An Uncommon Field: Women in Agriculture

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Blacksburg, Va., March 31- Women in Ag Panel: Six Virginia Tech alumni spoke about their experiences as a women in the agriculture industry. Photo: Katie Lukens

by Katie Lukens–

In an industry that is dominated by men over the age of 50, women are a minority in the agriculture industry. The image of farmers are men working the fields, not women plowing the land. Women control seven percent of farmland in American according to the 2012 Census of Agriculture.

“It’s a vermale-dominateded industry and a very older industry as well,” Julie McIntire Divis from PRE Brands said. “People have been there generations after generations. Their dad and grandfather worked on the same farm or in the same role.”

Divis was among the six women alumni from Virginia Tech gathered on March 31 to share their experiences, trials and triumphs in the agriculture industry. These women came from all over the industry including food science, dairy, equine and extension. They expressed their passion for their work and the importance of communicating with consumers.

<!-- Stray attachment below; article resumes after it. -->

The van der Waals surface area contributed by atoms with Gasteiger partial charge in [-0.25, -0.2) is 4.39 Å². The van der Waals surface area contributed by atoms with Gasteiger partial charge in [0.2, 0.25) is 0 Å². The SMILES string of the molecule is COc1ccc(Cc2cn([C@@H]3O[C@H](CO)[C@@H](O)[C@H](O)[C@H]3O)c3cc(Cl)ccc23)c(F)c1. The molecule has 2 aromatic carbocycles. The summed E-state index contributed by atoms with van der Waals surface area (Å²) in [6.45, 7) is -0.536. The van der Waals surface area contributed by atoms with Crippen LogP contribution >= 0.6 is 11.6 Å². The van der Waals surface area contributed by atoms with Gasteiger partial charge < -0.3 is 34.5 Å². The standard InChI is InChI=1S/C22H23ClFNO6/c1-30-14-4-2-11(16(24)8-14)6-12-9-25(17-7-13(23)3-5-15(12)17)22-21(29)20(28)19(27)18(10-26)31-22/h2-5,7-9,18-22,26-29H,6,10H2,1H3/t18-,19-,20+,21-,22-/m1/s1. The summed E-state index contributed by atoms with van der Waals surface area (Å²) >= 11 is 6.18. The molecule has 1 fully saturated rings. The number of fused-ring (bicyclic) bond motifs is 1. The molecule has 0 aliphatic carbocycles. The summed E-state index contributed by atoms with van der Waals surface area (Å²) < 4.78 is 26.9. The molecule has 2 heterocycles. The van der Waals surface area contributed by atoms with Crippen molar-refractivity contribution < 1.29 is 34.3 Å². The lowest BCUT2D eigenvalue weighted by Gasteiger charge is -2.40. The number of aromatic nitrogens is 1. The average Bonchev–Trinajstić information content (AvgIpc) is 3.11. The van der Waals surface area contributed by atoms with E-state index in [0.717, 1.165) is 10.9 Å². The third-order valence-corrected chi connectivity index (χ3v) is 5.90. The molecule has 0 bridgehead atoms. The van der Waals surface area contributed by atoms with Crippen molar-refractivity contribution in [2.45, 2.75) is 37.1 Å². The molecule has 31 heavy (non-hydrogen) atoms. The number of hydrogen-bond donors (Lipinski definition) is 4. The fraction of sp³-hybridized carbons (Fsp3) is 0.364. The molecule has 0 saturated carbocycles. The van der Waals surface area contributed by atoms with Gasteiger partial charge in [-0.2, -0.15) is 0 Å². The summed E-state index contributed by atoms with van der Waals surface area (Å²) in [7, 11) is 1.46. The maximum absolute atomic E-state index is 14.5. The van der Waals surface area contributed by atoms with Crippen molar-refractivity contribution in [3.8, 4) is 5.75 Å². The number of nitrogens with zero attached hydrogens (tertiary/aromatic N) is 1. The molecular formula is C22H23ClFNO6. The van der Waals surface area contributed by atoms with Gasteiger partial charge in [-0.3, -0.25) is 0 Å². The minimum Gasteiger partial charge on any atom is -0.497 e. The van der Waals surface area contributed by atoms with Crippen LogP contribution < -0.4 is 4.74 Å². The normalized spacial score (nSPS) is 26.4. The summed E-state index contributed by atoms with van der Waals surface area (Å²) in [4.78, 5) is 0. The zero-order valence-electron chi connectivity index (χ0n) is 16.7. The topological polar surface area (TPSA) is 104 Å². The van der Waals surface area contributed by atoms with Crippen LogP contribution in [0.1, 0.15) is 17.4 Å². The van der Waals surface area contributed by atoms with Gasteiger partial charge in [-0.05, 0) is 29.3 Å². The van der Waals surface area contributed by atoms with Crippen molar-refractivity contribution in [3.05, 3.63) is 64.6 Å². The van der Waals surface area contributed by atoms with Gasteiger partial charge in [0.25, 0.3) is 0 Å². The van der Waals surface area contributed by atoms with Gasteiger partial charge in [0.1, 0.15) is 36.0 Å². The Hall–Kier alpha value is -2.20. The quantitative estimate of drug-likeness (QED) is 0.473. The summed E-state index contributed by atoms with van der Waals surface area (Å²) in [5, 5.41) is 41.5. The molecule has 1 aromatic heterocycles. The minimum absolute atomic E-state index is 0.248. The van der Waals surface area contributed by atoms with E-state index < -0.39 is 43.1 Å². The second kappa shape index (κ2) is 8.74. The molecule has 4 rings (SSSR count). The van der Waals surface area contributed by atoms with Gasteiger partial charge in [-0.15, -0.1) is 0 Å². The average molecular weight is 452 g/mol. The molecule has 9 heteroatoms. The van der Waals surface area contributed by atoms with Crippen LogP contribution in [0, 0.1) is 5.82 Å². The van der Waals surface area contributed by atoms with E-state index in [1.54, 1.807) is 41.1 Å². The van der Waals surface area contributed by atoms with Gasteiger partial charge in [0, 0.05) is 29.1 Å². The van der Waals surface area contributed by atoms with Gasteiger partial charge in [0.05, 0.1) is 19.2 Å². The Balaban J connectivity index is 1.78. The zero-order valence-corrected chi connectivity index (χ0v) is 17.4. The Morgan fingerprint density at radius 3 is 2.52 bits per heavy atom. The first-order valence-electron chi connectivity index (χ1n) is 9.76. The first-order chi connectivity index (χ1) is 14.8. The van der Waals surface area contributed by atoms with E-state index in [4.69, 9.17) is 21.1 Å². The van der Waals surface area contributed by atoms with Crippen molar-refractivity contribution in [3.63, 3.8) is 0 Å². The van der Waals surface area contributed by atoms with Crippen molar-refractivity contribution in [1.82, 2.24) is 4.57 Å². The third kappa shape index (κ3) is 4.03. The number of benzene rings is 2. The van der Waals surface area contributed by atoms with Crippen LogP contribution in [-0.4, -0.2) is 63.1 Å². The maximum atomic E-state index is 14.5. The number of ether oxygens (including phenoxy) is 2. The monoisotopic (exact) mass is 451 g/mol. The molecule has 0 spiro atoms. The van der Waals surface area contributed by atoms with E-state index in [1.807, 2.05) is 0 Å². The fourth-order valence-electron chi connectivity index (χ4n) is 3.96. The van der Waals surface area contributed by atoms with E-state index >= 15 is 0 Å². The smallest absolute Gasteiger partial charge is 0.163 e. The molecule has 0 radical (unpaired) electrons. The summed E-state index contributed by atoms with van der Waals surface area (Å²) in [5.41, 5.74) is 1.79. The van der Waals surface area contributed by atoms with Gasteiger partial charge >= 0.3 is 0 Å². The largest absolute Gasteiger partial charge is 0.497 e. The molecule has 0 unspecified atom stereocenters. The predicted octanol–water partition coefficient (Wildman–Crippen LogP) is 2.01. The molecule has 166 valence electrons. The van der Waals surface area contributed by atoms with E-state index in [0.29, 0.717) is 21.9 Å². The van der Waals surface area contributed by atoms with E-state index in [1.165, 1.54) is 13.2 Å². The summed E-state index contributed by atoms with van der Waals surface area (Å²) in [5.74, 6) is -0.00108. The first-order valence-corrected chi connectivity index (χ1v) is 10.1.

Bridgett McIntosh, involved with equine at Virginia Tech, expressed her desire for women involved in agriculture to always be finding opportunities to work together. Everyone involved in agriculture has the same goal of feeding and clothing our world, so it makes sense to be working as a unified team. She also shared that feeling good about the work you’re doing matters.

“Compared with men, women don’t consider themselves as ready for promotions, they predict they’ll do worse on tests, and they generally underestimate their abilities,” The Atlantic states. This proved to be true as these women in agriculture shared their favorite accomplishments. These women had jobs to be proud of and resumes that were pages in length, but the room was quiet as they tried to answer this question.

“Being a young female coming into the agriculture industry, how do you put a stamp on the fact that I can do a good job too? Divis said. “I know what I’m talking about, I want to learn from you, but I also have a lot to provide and give. That may be new ideas and ways to do things that might be resisted in a very established well know industry that is male dominated.”

Although women are a minority in the agriculture industry, these Virginia Tech alumni were an example of the future that agriculture holds for young women perusing a degree in the field.

Divis left all women involved and hoping to get involved in the agriculture industry with an important question, “What are you going to do to highlight that women can succeed in the agriculture field, because we can.”

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